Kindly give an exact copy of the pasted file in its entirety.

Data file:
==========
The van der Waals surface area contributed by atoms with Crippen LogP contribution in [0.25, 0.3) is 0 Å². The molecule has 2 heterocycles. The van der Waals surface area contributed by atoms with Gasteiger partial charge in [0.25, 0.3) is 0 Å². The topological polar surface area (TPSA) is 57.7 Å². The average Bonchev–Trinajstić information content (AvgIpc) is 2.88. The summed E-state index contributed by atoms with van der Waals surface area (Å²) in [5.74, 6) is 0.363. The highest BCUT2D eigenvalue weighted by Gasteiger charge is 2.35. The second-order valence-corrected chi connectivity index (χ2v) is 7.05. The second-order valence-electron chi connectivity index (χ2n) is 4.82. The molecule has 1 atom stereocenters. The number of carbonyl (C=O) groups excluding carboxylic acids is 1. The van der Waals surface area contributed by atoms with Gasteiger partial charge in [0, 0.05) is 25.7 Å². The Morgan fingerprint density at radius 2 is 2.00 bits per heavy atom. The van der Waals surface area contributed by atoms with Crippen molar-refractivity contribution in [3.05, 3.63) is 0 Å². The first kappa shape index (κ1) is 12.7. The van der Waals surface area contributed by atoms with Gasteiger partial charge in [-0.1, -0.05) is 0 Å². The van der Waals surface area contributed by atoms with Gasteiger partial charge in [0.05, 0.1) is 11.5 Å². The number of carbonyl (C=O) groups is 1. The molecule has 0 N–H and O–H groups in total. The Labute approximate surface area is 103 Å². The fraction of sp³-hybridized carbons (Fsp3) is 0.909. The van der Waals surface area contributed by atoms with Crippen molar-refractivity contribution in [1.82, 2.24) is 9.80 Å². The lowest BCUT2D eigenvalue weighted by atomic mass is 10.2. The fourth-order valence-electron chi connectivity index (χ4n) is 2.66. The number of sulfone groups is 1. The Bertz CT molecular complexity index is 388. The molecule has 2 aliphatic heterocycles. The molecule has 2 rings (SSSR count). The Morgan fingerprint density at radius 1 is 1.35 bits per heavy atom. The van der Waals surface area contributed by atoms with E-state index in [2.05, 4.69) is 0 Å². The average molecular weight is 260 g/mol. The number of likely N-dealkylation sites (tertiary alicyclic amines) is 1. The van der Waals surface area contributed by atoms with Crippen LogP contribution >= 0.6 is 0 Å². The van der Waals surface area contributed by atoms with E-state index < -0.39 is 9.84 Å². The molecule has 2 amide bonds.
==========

The van der Waals surface area contributed by atoms with Crippen LogP contribution in [0.25, 0.3) is 0 Å². The molecule has 2 heterocycles. The van der Waals surface area contributed by atoms with Gasteiger partial charge in [0.25, 0.3) is 0 Å². The topological polar surface area (TPSA) is 57.7 Å². The average Bonchev–Trinajstić information content (AvgIpc) is 2.88. The summed E-state index contributed by atoms with van der Waals surface area (Å²) in [5.74, 6) is 0.363. The highest BCUT2D eigenvalue weighted by Gasteiger charge is 2.35. The second-order valence-corrected chi connectivity index (χ2v) is 7.05. The second-order valence-electron chi connectivity index (χ2n) is 4.82. The molecule has 1 atom stereocenters. The number of carbonyl (C=O) groups excluding carboxylic acids is 1. The van der Waals surface area contributed by atoms with Gasteiger partial charge in [0, 0.05) is 25.7 Å². The Morgan fingerprint density at radius 2 is 2.00 bits per heavy atom. The van der Waals surface area contributed by atoms with Crippen molar-refractivity contribution in [3.05, 3.63) is 0 Å². The first kappa shape index (κ1) is 12.7. The van der Waals surface area contributed by atoms with Gasteiger partial charge in [-0.1, -0.05) is 0 Å². The van der Waals surface area contributed by atoms with Gasteiger partial charge in [0.05, 0.1) is 11.5 Å². The number of carbonyl (C=O) groups is 1. The molecule has 0 N–H and O–H groups in total. The Labute approximate surface area is 103 Å². The fraction of sp³-hybridized carbons (Fsp3) is 0.909. The van der Waals surface area contributed by atoms with Crippen molar-refractivity contribution in [1.82, 2.24) is 9.80 Å². The lowest BCUT2D eigenvalue weighted by atomic mass is 10.2. The fourth-order valence-electron chi connectivity index (χ4n) is 2.66. The number of sulfone groups is 1. The Bertz CT molecular complexity index is 388. The molecule has 2 aliphatic heterocycles. The molecule has 2 rings (SSSR count). The Morgan fingerprint density at radius 1 is 1.35 bits per heavy atom. The van der Waals surface area contributed by atoms with E-state index in [2.05, 4.69) is 0 Å². The average molecular weight is 260 g/mol. The number of likely N-dealkylation sites (tertiary alicyclic amines) is 1. The van der Waals surface area contributed by atoms with Crippen LogP contribution >= 0.6 is 0 Å². The van der Waals surface area contributed by atoms with E-state index < -0.39 is 9.84 Å². The molecule has 2 amide bonds.